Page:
President Donald Trump signed legislation Saturday that will broaden options for troubled veterans in the legal system and expand a home renovations grant program for disabled and blind veterans.
The new Veteran Treatment Court Coordination Act directs the Justice Department to support the development and establishment of veterans treatment courts at the state, local and tribal levels.
At more than 400 veterans treatment courts across the U.S., vets with substance abuse issues or mental health conditions who commit nonviolent crimes may enter court-supervised medical treatment and get access to veteran-centric services and benefits in lieu of going to jail.
The law will encourage the development of a grant program to expand these courts across all 50 states.
"We've wanted this for a long time. They've been trying to get it for a long time, and now we have it," Trump said after signing the bill, proposed in the House by Rep. Charlie Crist, D-Fla., and in the Senate by Martha McSally, R-Ariz.
"With this new law, thousands more veterans across the country facing the criminal justice system will have an alternative to jail time, ensuring they get the treatment they need," Crist said in a statement following the signing ceremony.
"These courts have turned veterans' lives around in Arizona, and now they will be able to do the same for veterans across our nation," McSally said, also in a prepared statement.
The first veterans treatment court was established in early 2008 in Buffalo, New York. After noticing an increase in the number of veterans appearing in the city's drug and mental health treatment legal programs, Judge Robert Russell brought in veterans and Department of Veterans Affairs advisers to help create the specialty court.
Since 2011, the Justice Department has supported the development of veterans treatment courts, providing more than $25 million to states and localities.
Trump on Saturday also signed a law that will give more veterans access to VA grants to renovate their homes to accommodate their disabilities.
The Ryan Kules and Paul Benne Specially Adaptive Housing Act of 2019 expands the program to include blind veterans and raise the maximum funding veterans can receive from $83,000 to $98,000. The bill also will let eligible veterans access the funds six times, instead of three, and gives them access to the full amount every 10 years -- a provision that will let them change residences as their needs change.
At the start of the president's press conference Saturday, Trump sowed some confusion about which bills he had just signed, referencing two he often mentions in stump speeches: the VA Mission Act, which he consistently refers to as "VA Choice," and the VA Accountability and Whistleblower Protection Act, which became law in 2018 and 2017, respectively.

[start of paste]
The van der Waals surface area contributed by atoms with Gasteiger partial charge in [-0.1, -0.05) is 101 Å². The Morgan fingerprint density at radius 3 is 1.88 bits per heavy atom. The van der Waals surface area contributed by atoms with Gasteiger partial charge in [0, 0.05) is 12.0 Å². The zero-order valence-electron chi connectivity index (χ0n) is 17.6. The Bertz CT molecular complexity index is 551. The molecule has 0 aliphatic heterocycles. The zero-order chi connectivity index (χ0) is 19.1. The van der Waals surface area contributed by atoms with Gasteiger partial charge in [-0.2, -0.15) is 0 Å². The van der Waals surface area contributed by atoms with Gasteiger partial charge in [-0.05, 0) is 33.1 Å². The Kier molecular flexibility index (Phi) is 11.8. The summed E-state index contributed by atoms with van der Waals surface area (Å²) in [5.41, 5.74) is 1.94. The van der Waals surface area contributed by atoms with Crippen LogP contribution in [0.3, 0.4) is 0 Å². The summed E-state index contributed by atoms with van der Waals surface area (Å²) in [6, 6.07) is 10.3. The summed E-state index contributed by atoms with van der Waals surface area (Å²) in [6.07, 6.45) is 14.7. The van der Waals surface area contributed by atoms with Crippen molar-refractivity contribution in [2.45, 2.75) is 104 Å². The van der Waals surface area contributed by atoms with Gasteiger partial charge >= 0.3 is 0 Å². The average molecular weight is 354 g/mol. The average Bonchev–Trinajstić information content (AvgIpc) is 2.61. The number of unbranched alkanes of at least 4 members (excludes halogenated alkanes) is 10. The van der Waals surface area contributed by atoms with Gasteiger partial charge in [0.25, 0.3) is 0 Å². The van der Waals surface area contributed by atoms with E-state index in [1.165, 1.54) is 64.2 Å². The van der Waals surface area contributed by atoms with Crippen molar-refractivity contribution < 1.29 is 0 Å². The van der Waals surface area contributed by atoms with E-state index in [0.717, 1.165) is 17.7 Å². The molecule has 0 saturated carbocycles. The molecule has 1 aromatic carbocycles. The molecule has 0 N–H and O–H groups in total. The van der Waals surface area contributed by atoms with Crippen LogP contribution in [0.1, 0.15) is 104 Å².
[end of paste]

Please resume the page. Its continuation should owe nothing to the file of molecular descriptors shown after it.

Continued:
"Before we begin, I've just signed two bills that are great for our vets. Our vets are special. We passed Choice, as you know -- Veterans Choice -- and Veterans Accountability," Trump said before extolling the benefits of those laws.
"We passed Choice ... they've been trying to get that passed for decades and decades and decades, and no president has ever been able to do it. And we got it done so veterans have Choice," he said. "And now you have accountability -- that if you don't love your vets, if you're in the VA and you don't love the vets or take care of the vets, you can actually get fired if you don't do your job."
The president then went on to talk about the treatment courts and adaptive housing laws before moving on to other subjects.
Trump consistently refers to the VA Mission Act as VA Choice -- the program established in 2014 by President Barack Obama to widen veterans' access to health care treatment from non-VA providers.
The legislation, the Veterans' Access to Care through Choice, Accountability, and Transparency Act, was created in response to a nationwide scandal over delays veterans encountered when making medical appointments -- for months and sometimes years -- and secret waiting lists kept by some VA facilities to hide the scope of the problem.
The VA Mission Act, signed by Trump in 2018, replaced the Veterans Choice Program and gave more veterans access to private health care paid for by the VA.
The legislation also broadened the VA's caregiver program to include disabled veterans who served before Sept. 11, 2001 -- an expansion that will begin in October -- and ordered the department to inventory its 1,100 facilities with an eye to closing or selling outdated or excess buildings.
At the end of Saturday's press conference, a reporter asked why Trump "keeps saying [he] passed 'Veterans Choice,'" when it was "passed in 2014."
Trump told the reporter she was "finished," and he abruptly ended the press conference.